Jessie Robieson loves to learn. So much so that she gets paid to equip educators with the skills needed to teach students how to effectively ask – and challenge – the “why?”.
As the Learning Innovation Specialist at New Zealand’s bicultural, multidisciplinary national museum Te Papa, the teacher-turned STEM Ed specialist works with schools to empower educators when delivering the digital technologies curriculum.
The gig is very much 60/40 split between heading into classrooms to facilitate STEM-focused activities IRL, and dedicated research development days based in the office.
“The tech world is moving so fast and teachers are busy,” Jessie stresses. “They don’t have the time to try 10 different programs to work out what’s best, but I do – and can pass this onto our teachers.”
With a passion for 21st century learning ideologies that challenge the lecture/exam/rule-bound format we’re used to, Jessie’s work in education is hands-on and future-focused. “My jobs is basically to help teachers prepare students for jobs that don’t exist yet,” she says.
Here, Jessie shares her insights on future-proofing our classrooms.
1. Forget trying to compete with Google, and instead teach kids how to use it.
“Kids can find things out online faster than we can answer their questions – they can easily watch a TED talk on physics that could do a much better job! We should be embracing this as a learning tool and becoming facilitators rather than standing in front of a class pretending to be a fountain of all knowledge.
“We need to teach students how to learn properly, how to research and where to go if they want to find out things. The content almost comes second.”
2. It’s time to rethink our emphasis on exams.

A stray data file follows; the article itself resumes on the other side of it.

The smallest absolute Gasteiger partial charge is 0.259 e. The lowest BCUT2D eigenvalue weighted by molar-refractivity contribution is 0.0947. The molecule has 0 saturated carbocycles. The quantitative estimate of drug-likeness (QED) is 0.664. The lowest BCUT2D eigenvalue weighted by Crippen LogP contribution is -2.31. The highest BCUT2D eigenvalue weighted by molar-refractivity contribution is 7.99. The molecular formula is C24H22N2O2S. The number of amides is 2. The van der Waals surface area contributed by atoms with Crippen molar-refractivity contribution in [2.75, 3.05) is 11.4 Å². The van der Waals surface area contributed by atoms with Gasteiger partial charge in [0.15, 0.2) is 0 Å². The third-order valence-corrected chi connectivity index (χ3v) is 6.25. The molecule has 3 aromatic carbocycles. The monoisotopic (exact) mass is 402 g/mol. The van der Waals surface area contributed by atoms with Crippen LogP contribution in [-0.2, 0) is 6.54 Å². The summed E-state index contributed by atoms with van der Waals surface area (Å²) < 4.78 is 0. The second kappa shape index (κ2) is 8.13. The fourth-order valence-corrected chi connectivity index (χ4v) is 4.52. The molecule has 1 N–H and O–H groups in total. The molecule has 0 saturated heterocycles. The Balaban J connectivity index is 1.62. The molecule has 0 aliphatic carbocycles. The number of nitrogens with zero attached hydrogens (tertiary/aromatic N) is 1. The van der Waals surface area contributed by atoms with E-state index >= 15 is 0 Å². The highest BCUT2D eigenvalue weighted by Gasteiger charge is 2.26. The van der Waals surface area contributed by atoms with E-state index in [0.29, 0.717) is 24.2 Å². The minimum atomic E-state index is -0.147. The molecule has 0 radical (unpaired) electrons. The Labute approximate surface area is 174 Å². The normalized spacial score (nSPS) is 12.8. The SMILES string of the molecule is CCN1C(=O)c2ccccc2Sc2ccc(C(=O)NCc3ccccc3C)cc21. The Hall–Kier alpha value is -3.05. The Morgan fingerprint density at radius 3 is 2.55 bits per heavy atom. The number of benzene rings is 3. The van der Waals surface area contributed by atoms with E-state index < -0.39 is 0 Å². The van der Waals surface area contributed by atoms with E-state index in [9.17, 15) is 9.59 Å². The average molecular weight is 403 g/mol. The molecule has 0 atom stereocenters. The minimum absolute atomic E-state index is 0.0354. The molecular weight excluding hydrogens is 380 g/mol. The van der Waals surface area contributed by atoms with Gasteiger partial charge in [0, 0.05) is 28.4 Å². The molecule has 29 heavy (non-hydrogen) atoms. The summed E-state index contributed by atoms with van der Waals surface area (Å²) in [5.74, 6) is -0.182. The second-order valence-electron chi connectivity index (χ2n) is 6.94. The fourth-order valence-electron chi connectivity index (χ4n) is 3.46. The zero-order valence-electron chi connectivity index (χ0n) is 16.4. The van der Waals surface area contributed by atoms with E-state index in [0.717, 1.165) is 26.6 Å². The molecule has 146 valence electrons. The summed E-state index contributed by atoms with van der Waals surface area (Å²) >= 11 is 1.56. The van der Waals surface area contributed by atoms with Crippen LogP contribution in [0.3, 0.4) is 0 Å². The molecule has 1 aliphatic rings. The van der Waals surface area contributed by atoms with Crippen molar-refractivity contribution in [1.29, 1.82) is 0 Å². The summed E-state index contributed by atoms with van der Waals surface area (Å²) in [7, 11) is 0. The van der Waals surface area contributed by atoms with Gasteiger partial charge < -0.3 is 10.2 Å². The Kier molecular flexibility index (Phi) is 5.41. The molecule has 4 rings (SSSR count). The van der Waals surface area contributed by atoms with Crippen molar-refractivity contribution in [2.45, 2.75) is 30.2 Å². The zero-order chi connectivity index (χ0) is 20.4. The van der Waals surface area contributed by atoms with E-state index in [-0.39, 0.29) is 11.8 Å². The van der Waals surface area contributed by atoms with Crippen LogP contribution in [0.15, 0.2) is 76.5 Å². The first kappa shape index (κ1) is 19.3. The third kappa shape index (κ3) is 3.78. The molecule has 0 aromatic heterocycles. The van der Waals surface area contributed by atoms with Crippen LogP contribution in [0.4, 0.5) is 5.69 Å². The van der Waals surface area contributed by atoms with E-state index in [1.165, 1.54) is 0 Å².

“Intense study isn’t the most effective way to retain information long-term. The whole lecture/exam model has been studied and proven to be the worse way to teach! I’ve even had to do exams on that [laughs].”
3. You don’t have to be particularly techy to teach – or learn – coding.
“A great way of teaching coding is unplugged coding – it’s coding, but with no tech element. At a school the other day we popped coloured envelopes around the playground and kids had to find them, decode the binary code inside and find their way back to where we were – ‘take 10 steps 45 degrees to the left and 20 steps 90 degrees to the right.’
“It showed kids – and teachers – that coding is basically just a set of instructions. It doesn’t have to be taught on a computer in the beginning.”
4. Teachers need to see the interconnectivity in STEM – or STEAM – subjects.
“So many teachers are unsure how to teach STEAM because they view science, technology, engineering, maths and art as separate subjects and don’t see the interconnectivity.
“We want to show kids that just because you’re good at one subject, doesn’t mean that’s it. There are so many careers out there with a mix! We wouldn’t have something as cool as molecular gastronomy, for example, if no-one had made the link between cooking and science.
“You don’t have to be great at just one aspect of STEM, but rather be OK at all of them. It’s about being a problem solver and an ideas person!”
5. Learning shouldn’t be exclusive to a classroom between the hours of 9am to 3pm
“Learning doesn’t need to happen in one singular space. You can head home and continue to learn. Learning can mean having a cup of tea and watching a TED talk at home with friends and your dog!
“As teachers we need to work out what kind of learner our students are, and what they need to surround themselves with to learn.”
Want to check out Te Papa IRL? Catch our FREE Code event at the museum in February.
Author: Cassie Steel
As Refraction’s digital editor, Cassie Steel spends her days researching robots and stalking famous scientists on Twitter.